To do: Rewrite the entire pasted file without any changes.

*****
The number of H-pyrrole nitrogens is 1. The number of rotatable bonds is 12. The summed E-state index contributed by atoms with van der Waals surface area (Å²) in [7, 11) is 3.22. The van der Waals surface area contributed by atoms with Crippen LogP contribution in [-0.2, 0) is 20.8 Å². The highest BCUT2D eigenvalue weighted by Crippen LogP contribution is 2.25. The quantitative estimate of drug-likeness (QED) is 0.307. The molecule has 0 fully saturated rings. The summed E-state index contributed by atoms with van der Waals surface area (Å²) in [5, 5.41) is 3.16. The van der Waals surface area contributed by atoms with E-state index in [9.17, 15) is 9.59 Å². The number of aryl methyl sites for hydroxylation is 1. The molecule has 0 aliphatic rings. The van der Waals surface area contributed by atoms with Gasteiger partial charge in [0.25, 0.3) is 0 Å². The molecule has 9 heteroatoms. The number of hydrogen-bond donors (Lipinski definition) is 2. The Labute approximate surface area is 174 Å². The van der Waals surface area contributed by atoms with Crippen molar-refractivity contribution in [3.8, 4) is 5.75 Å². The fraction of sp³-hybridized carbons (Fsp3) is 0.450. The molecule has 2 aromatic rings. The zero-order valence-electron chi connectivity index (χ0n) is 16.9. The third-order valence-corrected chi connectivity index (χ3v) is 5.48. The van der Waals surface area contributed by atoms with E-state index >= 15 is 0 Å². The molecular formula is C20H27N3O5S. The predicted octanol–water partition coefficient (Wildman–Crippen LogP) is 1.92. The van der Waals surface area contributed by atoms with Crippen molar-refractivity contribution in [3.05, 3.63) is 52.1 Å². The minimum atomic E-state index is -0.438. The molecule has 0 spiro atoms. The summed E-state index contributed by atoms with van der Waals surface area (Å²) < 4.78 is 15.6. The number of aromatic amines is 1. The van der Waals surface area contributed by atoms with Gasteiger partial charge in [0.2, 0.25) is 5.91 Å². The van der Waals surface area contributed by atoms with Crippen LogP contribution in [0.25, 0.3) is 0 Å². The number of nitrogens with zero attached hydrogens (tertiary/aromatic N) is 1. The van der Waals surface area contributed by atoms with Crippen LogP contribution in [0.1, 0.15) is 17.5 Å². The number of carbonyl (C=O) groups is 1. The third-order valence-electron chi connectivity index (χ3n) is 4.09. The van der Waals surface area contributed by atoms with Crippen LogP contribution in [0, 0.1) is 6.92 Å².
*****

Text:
The number of H-pyrrole nitrogens is 1. The number of rotatable bonds is 12. The summed E-state index contributed by atoms with van der Waals surface area (Å²) in [7, 11) is 3.22. The van der Waals surface area contributed by atoms with Crippen LogP contribution in [-0.2, 0) is 20.8 Å². The highest BCUT2D eigenvalue weighted by Crippen LogP contribution is 2.25. The quantitative estimate of drug-likeness (QED) is 0.307. The molecule has 0 fully saturated rings. The summed E-state index contributed by atoms with van der Waals surface area (Å²) in [5, 5.41) is 3.16. The van der Waals surface area contributed by atoms with E-state index in [9.17, 15) is 9.59 Å². The number of aryl methyl sites for hydroxylation is 1. The molecule has 0 aliphatic rings. The van der Waals surface area contributed by atoms with Gasteiger partial charge in [0.25, 0.3) is 0 Å². The molecule has 9 heteroatoms. The number of hydrogen-bond donors (Lipinski definition) is 2. The Labute approximate surface area is 174 Å². The van der Waals surface area contributed by atoms with Crippen molar-refractivity contribution in [3.8, 4) is 5.75 Å². The fraction of sp³-hybridized carbons (Fsp3) is 0.450. The molecule has 2 aromatic rings. The zero-order valence-electron chi connectivity index (χ0n) is 16.9. The third-order valence-corrected chi connectivity index (χ3v) is 5.48. The van der Waals surface area contributed by atoms with E-state index >= 15 is 0 Å². The molecular formula is C20H27N3O5S. The predicted octanol–water partition coefficient (Wildman–Crippen LogP) is 1.92. The van der Waals surface area contributed by atoms with Crippen molar-refractivity contribution in [3.05, 3.63) is 52.1 Å². The minimum atomic E-state index is -0.438. The molecule has 0 spiro atoms. The summed E-state index contributed by atoms with van der Waals surface area (Å²) < 4.78 is 15.6. The number of aromatic amines is 1. The van der Waals surface area contributed by atoms with Gasteiger partial charge in [0.2, 0.25) is 5.91 Å². The van der Waals surface area contributed by atoms with Crippen LogP contribution in [0.25, 0.3) is 0 Å². The number of nitrogens with zero attached hydrogens (tertiary/aromatic N) is 1. The van der Waals surface area contributed by atoms with Crippen LogP contribution in [0.1, 0.15) is 17.5 Å². The number of carbonyl (C=O) groups is 1. The third-order valence-electron chi connectivity index (χ3n) is 4.09. The van der Waals surface area contributed by atoms with Crippen LogP contribution in [0, 0.1) is 6.92 Å².